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when you found the stinky bit of fat, was that after the fermented waste was buried and then composted down, or was that after the in-bucket fermentation period?
I'm using the mature bokashi (way over one month) in an abandoned worm bin (actually castings and other stuff added to a big barrel in a plant nursery, but not in fact a 'worm bin') to see if once I've separated the visible worms by hand, if I add bokashi (which I've done wrapped in 'half shade' - that'd be some sort of black netting) just what happens. After a week or two of this bokashi in a 'net', where there were no visible worms, huge worms pop up. And yes, this is not under any sort of control. I drop by once a week. I use this net so as to see whether the worms go into the bokashi or not.
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Old 06-02-2009, 02:45 PM   #146
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"A newbie here, into my 5th bucket of 'newspaper' bokashi'. The newspaper doesn't change it's appearance. You'll notice the difference after you take it out of the nylon bag, lay it out to dry, piece by piece (a delicate chore) and let it dry. Then you'll find it's sort of 'brittle' and then (once dry) you use it in your bucket."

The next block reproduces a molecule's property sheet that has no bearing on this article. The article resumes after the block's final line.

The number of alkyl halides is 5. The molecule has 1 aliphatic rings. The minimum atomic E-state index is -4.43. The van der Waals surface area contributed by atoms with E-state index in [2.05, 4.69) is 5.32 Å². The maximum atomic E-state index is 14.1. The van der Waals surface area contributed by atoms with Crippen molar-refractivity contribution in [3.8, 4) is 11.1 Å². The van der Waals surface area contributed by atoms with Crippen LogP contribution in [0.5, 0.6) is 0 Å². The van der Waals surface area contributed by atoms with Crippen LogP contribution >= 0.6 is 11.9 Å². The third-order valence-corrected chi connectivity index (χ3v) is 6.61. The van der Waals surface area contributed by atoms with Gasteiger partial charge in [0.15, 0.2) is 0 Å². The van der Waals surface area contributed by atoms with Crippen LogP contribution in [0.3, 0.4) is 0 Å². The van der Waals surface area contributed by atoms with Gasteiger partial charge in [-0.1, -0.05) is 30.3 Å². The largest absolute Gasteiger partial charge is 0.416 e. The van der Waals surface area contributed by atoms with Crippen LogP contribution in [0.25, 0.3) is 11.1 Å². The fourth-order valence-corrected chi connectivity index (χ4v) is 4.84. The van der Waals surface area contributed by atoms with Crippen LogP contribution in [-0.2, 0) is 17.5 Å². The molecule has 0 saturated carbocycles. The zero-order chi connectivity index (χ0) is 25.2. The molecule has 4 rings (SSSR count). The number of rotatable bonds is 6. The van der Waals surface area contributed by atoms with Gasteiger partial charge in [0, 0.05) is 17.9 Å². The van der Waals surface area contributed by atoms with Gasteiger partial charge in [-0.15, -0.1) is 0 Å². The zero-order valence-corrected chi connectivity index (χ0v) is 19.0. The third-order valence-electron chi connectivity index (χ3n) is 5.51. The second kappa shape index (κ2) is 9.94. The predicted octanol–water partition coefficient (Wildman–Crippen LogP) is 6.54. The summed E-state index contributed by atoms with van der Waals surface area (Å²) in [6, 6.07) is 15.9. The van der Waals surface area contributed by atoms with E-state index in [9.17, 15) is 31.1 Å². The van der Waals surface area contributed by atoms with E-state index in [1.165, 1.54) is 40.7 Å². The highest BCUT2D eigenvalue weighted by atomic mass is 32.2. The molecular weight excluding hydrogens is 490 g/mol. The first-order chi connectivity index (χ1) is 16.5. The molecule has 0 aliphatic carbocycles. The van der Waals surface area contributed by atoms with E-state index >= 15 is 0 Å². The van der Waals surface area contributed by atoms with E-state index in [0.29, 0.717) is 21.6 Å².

I'm a newbie too. I used a newsprint catalog of some sort. I stuffed it in the ziplock then poured the juice over it. I let it sit for a few weeks until white blotches began appearing on it then pulled it out of the bag and stuck it upright in a corner to dry. It dried in place and all I'll have to do is rip off a page as needed.
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Old 06-03-2009, 01:02 AM   #147
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Oh Queuetue, thank you so much for providing so many details.

My wood chips were hardwood chips and hardwood bark.
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Old 06-04-2009, 06:02 PM   #148
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Sorry guys, I'm sticking with the commercial Mother Culture. I don't see how you can get the same balance of microorganisms with "homemade". I did look up the phototropic bacteria - and this is the definition of same : green and purple bacteria; energy for growth is derived from sunlight; carbon is derived from carbon dioxide or organic carbon
If I'm reading this correctly, and it's been a long,long time since I took bacteriology and biochem- you need those to help the lactobacilli unlock enzymes that help photosynthesis take place. That's evidently the part that allows the plant to ingest the maximum nutrient materials available for growth. Very interesting discussion. The more I learn about this subject the more I find out I don't know. Extremely interesting.
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Old 06-04-2009, 06:59 PM   #149